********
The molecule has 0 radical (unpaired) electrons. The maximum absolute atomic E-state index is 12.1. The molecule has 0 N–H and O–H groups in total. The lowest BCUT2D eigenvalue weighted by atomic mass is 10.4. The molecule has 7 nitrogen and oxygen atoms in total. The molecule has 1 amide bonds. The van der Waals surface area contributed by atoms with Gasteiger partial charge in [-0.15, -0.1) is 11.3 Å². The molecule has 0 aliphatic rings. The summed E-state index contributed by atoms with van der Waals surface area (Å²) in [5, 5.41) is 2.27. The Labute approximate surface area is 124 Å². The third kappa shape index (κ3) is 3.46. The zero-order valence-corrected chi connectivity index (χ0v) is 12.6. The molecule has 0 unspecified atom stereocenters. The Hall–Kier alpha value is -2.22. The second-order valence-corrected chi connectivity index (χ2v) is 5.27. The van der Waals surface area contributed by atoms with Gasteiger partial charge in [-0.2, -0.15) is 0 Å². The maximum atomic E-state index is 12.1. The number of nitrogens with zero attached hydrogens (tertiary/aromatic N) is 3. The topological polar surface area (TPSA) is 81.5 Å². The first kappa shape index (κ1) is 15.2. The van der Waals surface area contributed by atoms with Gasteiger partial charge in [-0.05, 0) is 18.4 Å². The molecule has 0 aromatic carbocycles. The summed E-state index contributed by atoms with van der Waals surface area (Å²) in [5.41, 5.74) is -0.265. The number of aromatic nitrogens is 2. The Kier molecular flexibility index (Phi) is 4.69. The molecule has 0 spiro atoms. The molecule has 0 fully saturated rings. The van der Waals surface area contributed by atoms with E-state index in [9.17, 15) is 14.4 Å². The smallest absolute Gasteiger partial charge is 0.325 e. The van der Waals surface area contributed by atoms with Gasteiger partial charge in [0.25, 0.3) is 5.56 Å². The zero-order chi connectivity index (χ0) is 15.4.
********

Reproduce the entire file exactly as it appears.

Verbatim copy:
The molecule has 0 radical (unpaired) electrons. The maximum absolute atomic E-state index is 12.1. The molecule has 0 N–H and O–H groups in total. The lowest BCUT2D eigenvalue weighted by atomic mass is 10.4. The molecule has 7 nitrogen and oxygen atoms in total. The molecule has 1 amide bonds. The van der Waals surface area contributed by atoms with Gasteiger partial charge in [-0.15, -0.1) is 11.3 Å². The molecule has 0 aliphatic rings. The summed E-state index contributed by atoms with van der Waals surface area (Å²) in [5, 5.41) is 2.27. The Labute approximate surface area is 124 Å². The third kappa shape index (κ3) is 3.46. The zero-order valence-corrected chi connectivity index (χ0v) is 12.6. The molecule has 0 unspecified atom stereocenters. The Hall–Kier alpha value is -2.22. The second-order valence-corrected chi connectivity index (χ2v) is 5.27. The van der Waals surface area contributed by atoms with Gasteiger partial charge in [-0.2, -0.15) is 0 Å². The maximum atomic E-state index is 12.1. The number of nitrogens with zero attached hydrogens (tertiary/aromatic N) is 3. The topological polar surface area (TPSA) is 81.5 Å². The first kappa shape index (κ1) is 15.2. The van der Waals surface area contributed by atoms with Gasteiger partial charge in [-0.05, 0) is 18.4 Å². The molecule has 0 aromatic carbocycles. The summed E-state index contributed by atoms with van der Waals surface area (Å²) in [5.41, 5.74) is -0.265. The number of aromatic nitrogens is 2. The Kier molecular flexibility index (Phi) is 4.69. The molecule has 0 spiro atoms. The molecule has 0 fully saturated rings. The van der Waals surface area contributed by atoms with E-state index in [9.17, 15) is 14.4 Å². The smallest absolute Gasteiger partial charge is 0.325 e. The van der Waals surface area contributed by atoms with Gasteiger partial charge in [0.25, 0.3) is 5.56 Å². The zero-order chi connectivity index (χ0) is 15.4.